In New York, the promissory note and mortgage are contracts and the six-year statute of limitations is applicable. There is much confusion as to how the six-year statute of limitations applies in mortgage foreclosure cases. In order to know how to apply the statute, we need to know if the loan was accelerated or not. Acceleration occurs when the bank declares the entire loan balance immediately due and payable. Once the loan is accelerated, the bank has six years to sue and failure to commence an action within the six year time period may result in a bar to recovery. If, however, during the six year period the borrower or his/her spouse filed for bankruptcy, the statute of limitations would be tolled, meaning stayed during the bankruptcy along with an additional time period tacked on in favor of the bank. Additionally, if the borrower filed for mortgage assistance during the six year period, the bank may assert that the borrower reaffirmed the debt and that the six year statute of limitations should run from the date of reaffirmation, i.e., the date the mortgage assistance application was made.
If, however, the bank did not accelerate the loan but has merely demanded that the borrower pay the loan arrears (missed payments and/or escrow charges, late fees, etc.), then each month that goes by is deemed a continuous loan default. Under this scenario, if the bank waited longer than six years from the date of the first default to commence its foreclosure, the bank would still be able to foreclose since in this situation the six-year statute of limitations applies only to missed payments that accrued more than six years. Since the loan balance was never accelerated, the bank can still foreclose and demand payment for the unpaid principal balance and all charges that accrued less than six years prior to filing the action. It is therefore likely that banks will decide not to accelerate their loan balances until they commence suit. If the bank does commence suit more than six years after the first missed payment, it only forfeits missed mortgage payments and charges that accrued more than six years. As discussed above, if the bank declared the entire loan due and payable (acceleration) then the bank MUST commence suit within the six years, unless of course the statute was tolled by a bankruptcy filing.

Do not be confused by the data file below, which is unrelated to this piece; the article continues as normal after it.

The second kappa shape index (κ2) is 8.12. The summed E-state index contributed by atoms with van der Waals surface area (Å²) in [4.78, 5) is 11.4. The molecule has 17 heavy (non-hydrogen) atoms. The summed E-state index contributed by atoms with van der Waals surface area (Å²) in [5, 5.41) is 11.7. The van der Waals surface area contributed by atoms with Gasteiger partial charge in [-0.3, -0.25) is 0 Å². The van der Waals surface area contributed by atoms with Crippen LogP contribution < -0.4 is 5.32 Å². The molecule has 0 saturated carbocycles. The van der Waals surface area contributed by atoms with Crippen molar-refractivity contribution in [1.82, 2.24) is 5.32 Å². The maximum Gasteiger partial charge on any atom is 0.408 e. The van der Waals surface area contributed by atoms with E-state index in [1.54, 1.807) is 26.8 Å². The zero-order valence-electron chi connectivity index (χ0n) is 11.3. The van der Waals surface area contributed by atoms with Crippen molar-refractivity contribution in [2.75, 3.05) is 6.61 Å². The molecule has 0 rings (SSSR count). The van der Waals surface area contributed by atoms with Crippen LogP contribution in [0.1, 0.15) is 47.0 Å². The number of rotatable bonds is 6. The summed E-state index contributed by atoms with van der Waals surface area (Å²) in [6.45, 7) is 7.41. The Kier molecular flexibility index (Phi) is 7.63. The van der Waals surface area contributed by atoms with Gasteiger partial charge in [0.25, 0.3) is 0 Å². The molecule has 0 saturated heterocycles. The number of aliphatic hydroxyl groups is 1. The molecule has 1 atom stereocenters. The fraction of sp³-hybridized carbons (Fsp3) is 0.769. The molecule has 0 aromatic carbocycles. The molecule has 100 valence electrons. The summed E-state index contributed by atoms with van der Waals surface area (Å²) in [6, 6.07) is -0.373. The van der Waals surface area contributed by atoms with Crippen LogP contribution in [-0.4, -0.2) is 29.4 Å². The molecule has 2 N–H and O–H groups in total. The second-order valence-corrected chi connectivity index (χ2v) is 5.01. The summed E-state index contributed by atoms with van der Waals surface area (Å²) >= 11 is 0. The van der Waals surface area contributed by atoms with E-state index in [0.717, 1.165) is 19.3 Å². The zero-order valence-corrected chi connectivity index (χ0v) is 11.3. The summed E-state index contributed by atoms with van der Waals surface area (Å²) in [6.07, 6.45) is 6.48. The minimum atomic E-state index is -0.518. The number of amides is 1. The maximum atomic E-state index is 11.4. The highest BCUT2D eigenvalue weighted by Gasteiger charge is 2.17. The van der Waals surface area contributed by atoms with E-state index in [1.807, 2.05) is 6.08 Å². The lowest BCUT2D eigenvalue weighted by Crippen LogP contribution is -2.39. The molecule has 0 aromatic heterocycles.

Additionally, if an action is timely commenced, but later dismissed before trial and at time of dismissal, the statute of limitations has expired or has less than six-months remaining then the aggrieved party, the bank, would be permitted an extension of six months from the date of dismissal to re-file the same action and serve process on the homeowner. Thus, just because the action was dismissed prior to a trial and at a time when the statute of limitations had expired does not necessarily bar the bank from commencing a new action. However, there are exceptions to this rule: the dismissal was on the merits or dismissal was due to the voluntary discontinuance by the bank, or the dismissal was based on the bank's failure to prosecute. See CPLR Section 205 (a). The attached link below will upload this section: http://codes.lp.findlaw.com/nycode/CVP/2/205
So, let’s assume the bank accelerated the loan three years prior to commencing foreclosure and the action has been inactive in court for another three years. If the borrower's attorney is able to have the action dismissed on the merits of the case then the bank may be barred from commencing a new foreclosure since the six year statute of limitations would apply. "On the merits" generally refers to substantive issues as opposed to procedural issues. For example, if an action is dismissed because the court determined that the homeowner was not properly served, this would not be deemed a trial on the merits of the case, and the bank would be permitted to recommence the same action within six months from the date of dismissal so long as it served process on the homeowner within that time period. If, however, the action was dismissed due to lack of standing then this would be on the merits, and the bank may be prohibited from refiling a new action so long as the borrower raises the statute of limitations defense in the answer.
Additionally, if the mortgage maturity date has passed, then the bank has six years from the maturity date to sue. This is not something we see often since most mortgages have a maturity date greater than 15 yrs, but it is something to consider.
Ultimately, the issues involving the statute of limitations in mortgage foreclosure actions are very complex and should only be handled by an experienced attorney.